I've always been fond of movies whose topic is about dreams because it provides room for filmmakers to be unpredictable, imaginative, and inventive, both visually and thematically. While Joseph Ruben's Dreamscape carries the oft-used plot of a shadowy government conspiracy regarding a dangerous bureaucrat with powerful ties whose plan is to kill the President of the United States because of fears that he'll weaken our country due to his desires to start nuclear disarmament talks, I thought the movie's bread and butter is the many dream sequences where we go inside the night terrors which plague certain human subjects.
Achieving the power to enter the dreams of troubled people who have become so deeply affected they aren't able to function normally in society or in life in general, Dr. Paul Novotny(Max Von Sydow)recruits powerful telepaths to work in his "dream chamber" in an attempt to help those in need of rescue. Alex Gardner(Dennis Quaid) is such a telepath, incredibly gifted and intelligent, but lacks the motivation or care to use them towards the greater good. Reluctantly committing to Novotny's experiments, Gardner finds that helping others recover from the nightmares that haunt them is an exciting, wonderful ability which he gradually embraces and finds rewarding. Meanwhile Bob Blair(Christopher Plummer), responsible for funding Novotny's project, prepares to murder the President(Eddie Albert), believing he's weakening our country due to how he's allowed his nightmares to affect his conduct as the nation's leader. Blair intends to use a psychopathic telepath, Tommy Ray Glatman(David Patrick Kelly in one of his customary smarmy creep roles)to kill the President inside his dream. It'll be up to Alex, and Jane(Kate Capshaw), Novotny's assistant, to stop Blair or else risk equipping a tool of destruction into the hands of dangerous people willing to exploit it's power. A horror novelist, Charlie(George Wendt)risks his life getting vital information to Alex, motivating his cause to upend Blair and his nefarious schemes.
I personally found the whole political intrigue rather ho-hum, really enjoying the angle of the ability to enter the dreams to help those in need instead. Alex uses the term "cerebral voyeurs" as their title which I thought was an apt description of us, the viewers, as well. I particularly found the journeys into the nightmares of a little boy tormented by a killer snake man, and the President's nuclear holocaust where the world represents destruction and ruin(..with diseased and dead asking why they were victimized)rather harrowing and thrilling. This, I felt, was where the movie really hums. The sub-plot, however, allows the horrifying idea of how such abilities can be used negatively in the wrong hands, where, initially, the project was for the betterment of the human race. Plummer is the perfect choice to portray a governmental sociopath in a suit and tie, more than willing to kill whoever in order to see that America remains the way he thinks it ought to be. Eddie Albert, albeit a small role, has a pivotal part as the President, particularly when he and Alex are protecting themselves against Tommy, who has become a major threat since being given a place to practice his homicidal tendencies. Quaid is a young hunk, with a charming smile, and has a likable air about him, despite his cocky reckless behavior, with the on-going crisis asking him to grow up and get serious about the developing situation. Capshaw, in a rather thankless role, has the part of attractive love-interest who helps Alex in their mission to stop Blair(..her train car fantasy with Quaid gets quite steamy, interrupted before they get busy). Max von Sydow is the disappointed scientist who thought his work offered the world a benefit, saddened that Blair had other plans for the dream project, with designs on using it to kill instead of heal.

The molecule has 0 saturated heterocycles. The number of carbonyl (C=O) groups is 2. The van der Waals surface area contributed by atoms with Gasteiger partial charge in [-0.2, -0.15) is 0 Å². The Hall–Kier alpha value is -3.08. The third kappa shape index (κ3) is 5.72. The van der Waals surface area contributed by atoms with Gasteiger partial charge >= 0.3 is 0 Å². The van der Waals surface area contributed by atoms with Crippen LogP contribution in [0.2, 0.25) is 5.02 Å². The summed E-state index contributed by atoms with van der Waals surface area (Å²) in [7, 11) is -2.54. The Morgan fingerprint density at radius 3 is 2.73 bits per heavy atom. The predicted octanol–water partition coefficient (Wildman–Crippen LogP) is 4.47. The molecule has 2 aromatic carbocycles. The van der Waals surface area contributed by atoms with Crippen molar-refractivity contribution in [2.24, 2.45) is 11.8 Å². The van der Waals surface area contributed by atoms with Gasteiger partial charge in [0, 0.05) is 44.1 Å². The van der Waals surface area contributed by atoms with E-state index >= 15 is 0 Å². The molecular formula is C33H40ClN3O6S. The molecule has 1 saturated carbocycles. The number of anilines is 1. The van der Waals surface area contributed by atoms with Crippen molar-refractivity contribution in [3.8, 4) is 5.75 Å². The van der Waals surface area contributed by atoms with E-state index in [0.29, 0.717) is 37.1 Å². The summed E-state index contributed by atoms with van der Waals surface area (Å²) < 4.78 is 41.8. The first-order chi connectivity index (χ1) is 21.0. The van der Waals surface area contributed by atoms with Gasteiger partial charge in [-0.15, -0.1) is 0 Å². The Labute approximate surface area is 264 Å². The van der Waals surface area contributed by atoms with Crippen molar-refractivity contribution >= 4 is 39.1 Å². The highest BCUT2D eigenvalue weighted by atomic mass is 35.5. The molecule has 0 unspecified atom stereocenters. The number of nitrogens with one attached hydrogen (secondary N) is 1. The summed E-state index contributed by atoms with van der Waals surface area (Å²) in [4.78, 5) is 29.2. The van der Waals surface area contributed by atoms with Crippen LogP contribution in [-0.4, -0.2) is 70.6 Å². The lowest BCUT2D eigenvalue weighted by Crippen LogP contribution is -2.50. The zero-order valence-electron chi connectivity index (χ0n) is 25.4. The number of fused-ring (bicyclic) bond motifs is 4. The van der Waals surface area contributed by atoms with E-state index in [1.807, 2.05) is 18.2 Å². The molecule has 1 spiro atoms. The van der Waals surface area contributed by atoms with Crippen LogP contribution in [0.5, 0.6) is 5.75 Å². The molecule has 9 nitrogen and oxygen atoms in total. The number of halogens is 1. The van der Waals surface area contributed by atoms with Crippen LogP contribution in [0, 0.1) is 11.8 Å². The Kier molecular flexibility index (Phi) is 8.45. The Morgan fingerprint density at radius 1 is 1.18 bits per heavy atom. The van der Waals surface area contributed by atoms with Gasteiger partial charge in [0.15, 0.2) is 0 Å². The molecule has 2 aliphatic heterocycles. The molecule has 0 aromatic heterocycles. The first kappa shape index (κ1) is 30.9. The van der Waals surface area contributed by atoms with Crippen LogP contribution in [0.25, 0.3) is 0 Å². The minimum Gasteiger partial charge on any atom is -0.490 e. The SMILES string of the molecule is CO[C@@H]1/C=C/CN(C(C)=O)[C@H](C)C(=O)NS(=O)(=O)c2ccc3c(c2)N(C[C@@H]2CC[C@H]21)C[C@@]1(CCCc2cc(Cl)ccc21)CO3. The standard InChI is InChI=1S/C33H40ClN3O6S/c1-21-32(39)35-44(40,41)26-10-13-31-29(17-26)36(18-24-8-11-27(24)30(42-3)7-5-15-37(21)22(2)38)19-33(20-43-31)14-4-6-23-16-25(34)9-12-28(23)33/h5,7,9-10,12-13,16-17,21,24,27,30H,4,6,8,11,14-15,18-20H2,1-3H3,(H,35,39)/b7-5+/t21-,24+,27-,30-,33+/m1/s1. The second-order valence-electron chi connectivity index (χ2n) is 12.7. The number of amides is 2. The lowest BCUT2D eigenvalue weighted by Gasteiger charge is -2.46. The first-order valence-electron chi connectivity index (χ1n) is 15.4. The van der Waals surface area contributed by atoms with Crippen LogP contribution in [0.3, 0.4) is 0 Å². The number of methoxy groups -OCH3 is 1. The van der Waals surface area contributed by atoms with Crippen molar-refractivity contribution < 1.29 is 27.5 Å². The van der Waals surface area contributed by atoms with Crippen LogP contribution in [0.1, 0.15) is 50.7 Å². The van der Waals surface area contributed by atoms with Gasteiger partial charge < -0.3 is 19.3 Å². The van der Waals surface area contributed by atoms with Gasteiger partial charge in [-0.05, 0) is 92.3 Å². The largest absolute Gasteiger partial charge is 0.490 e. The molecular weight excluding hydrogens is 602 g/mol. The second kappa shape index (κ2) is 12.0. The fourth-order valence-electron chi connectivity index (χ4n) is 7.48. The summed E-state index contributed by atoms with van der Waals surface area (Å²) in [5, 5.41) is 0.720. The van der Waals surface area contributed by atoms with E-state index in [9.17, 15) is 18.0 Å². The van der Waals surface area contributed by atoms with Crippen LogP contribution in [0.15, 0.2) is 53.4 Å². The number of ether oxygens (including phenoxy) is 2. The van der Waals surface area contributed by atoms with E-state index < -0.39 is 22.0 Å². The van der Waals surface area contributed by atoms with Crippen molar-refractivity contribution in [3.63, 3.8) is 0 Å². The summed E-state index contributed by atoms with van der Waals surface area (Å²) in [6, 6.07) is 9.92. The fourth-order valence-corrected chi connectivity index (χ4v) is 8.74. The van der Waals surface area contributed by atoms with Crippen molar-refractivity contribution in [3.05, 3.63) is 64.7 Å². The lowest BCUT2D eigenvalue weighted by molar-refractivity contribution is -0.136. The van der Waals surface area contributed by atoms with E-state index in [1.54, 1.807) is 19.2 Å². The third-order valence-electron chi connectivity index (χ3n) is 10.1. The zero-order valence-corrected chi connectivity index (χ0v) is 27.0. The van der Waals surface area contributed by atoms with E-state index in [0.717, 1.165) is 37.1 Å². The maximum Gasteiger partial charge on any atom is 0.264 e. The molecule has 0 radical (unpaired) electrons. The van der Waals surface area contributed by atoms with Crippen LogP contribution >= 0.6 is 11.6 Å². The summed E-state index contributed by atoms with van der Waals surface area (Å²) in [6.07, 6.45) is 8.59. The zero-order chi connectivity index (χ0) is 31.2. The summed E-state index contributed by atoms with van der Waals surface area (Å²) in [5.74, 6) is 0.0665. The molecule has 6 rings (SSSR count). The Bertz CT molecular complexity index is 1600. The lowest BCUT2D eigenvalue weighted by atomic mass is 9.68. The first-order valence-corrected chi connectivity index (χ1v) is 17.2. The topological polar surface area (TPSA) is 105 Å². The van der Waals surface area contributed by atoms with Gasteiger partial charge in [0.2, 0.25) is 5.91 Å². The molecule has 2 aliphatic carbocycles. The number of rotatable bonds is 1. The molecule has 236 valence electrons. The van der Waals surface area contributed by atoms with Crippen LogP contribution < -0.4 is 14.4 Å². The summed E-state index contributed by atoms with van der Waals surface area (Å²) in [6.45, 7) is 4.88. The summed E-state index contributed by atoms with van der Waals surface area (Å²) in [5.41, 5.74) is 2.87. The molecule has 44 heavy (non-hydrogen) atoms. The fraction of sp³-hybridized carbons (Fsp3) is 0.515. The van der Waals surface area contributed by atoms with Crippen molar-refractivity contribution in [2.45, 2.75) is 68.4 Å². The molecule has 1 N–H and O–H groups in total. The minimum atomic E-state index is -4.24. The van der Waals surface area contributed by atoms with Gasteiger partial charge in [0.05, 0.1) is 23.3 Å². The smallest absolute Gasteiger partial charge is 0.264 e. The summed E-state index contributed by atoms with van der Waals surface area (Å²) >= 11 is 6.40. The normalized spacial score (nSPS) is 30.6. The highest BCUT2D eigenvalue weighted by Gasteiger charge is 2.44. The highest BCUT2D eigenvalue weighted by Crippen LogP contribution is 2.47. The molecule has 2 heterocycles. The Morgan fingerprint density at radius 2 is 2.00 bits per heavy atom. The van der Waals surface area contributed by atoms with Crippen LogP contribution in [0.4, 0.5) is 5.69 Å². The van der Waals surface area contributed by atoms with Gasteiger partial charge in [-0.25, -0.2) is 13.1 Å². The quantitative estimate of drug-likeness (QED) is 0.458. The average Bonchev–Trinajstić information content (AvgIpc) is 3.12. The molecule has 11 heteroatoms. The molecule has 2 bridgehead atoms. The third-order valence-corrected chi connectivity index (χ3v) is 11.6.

When Alex enters the dreams of subjects, we witness a path through a type of multi-colored wormhole. Most of the dreams are shot using soft focus light, with Ruben often incorporating odd angles, creating a disorienting atmosphere that projects a unique universe for which Alex operates within the subjects he wishes to help. The conclusion is nice and tidy, rather predictable, those with malevolent intentions getting their just desserts.
You can really see why Quaid became a star, with his looks and talent on display.
Review by Scarecrow-88 from the Internet Movie Database.